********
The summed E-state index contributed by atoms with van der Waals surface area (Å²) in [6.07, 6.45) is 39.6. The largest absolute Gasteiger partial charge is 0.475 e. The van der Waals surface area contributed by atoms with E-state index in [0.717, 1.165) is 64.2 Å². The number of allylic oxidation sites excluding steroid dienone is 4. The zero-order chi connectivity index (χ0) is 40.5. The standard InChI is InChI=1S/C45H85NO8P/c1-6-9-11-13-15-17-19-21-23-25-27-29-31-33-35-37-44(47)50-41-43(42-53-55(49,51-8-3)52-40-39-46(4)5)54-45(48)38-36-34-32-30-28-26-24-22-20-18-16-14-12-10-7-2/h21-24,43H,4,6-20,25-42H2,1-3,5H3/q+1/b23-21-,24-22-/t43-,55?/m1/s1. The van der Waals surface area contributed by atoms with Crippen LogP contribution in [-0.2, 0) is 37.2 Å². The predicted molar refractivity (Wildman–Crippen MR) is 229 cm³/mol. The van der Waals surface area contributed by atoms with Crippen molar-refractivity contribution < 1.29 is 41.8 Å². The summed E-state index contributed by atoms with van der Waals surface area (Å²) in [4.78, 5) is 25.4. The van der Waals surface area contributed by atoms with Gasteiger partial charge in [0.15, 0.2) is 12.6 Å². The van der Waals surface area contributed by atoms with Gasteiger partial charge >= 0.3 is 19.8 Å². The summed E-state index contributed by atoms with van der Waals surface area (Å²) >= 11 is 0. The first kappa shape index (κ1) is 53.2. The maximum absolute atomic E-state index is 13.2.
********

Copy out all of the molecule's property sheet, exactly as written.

The summed E-state index contributed by atoms with van der Waals surface area (Å²) in [6.07, 6.45) is 39.6. The largest absolute Gasteiger partial charge is 0.475 e. The van der Waals surface area contributed by atoms with E-state index in [0.717, 1.165) is 64.2 Å². The number of allylic oxidation sites excluding steroid dienone is 4. The zero-order chi connectivity index (χ0) is 40.5. The standard InChI is InChI=1S/C45H85NO8P/c1-6-9-11-13-15-17-19-21-23-25-27-29-31-33-35-37-44(47)50-41-43(42-53-55(49,51-8-3)52-40-39-46(4)5)54-45(48)38-36-34-32-30-28-26-24-22-20-18-16-14-12-10-7-2/h21-24,43H,4,6-20,25-42H2,1-3,5H3/q+1/b23-21-,24-22-/t43-,55?/m1/s1. The van der Waals surface area contributed by atoms with Crippen LogP contribution in [-0.2, 0) is 37.2 Å². The predicted molar refractivity (Wildman–Crippen MR) is 229 cm³/mol. The van der Waals surface area contributed by atoms with Crippen molar-refractivity contribution < 1.29 is 41.8 Å². The summed E-state index contributed by atoms with van der Waals surface area (Å²) in [4.78, 5) is 25.4. The van der Waals surface area contributed by atoms with Gasteiger partial charge in [0.15, 0.2) is 12.6 Å². The van der Waals surface area contributed by atoms with Gasteiger partial charge >= 0.3 is 19.8 Å². The summed E-state index contributed by atoms with van der Waals surface area (Å²) >= 11 is 0. The first kappa shape index (κ1) is 53.2. The maximum absolute atomic E-state index is 13.2.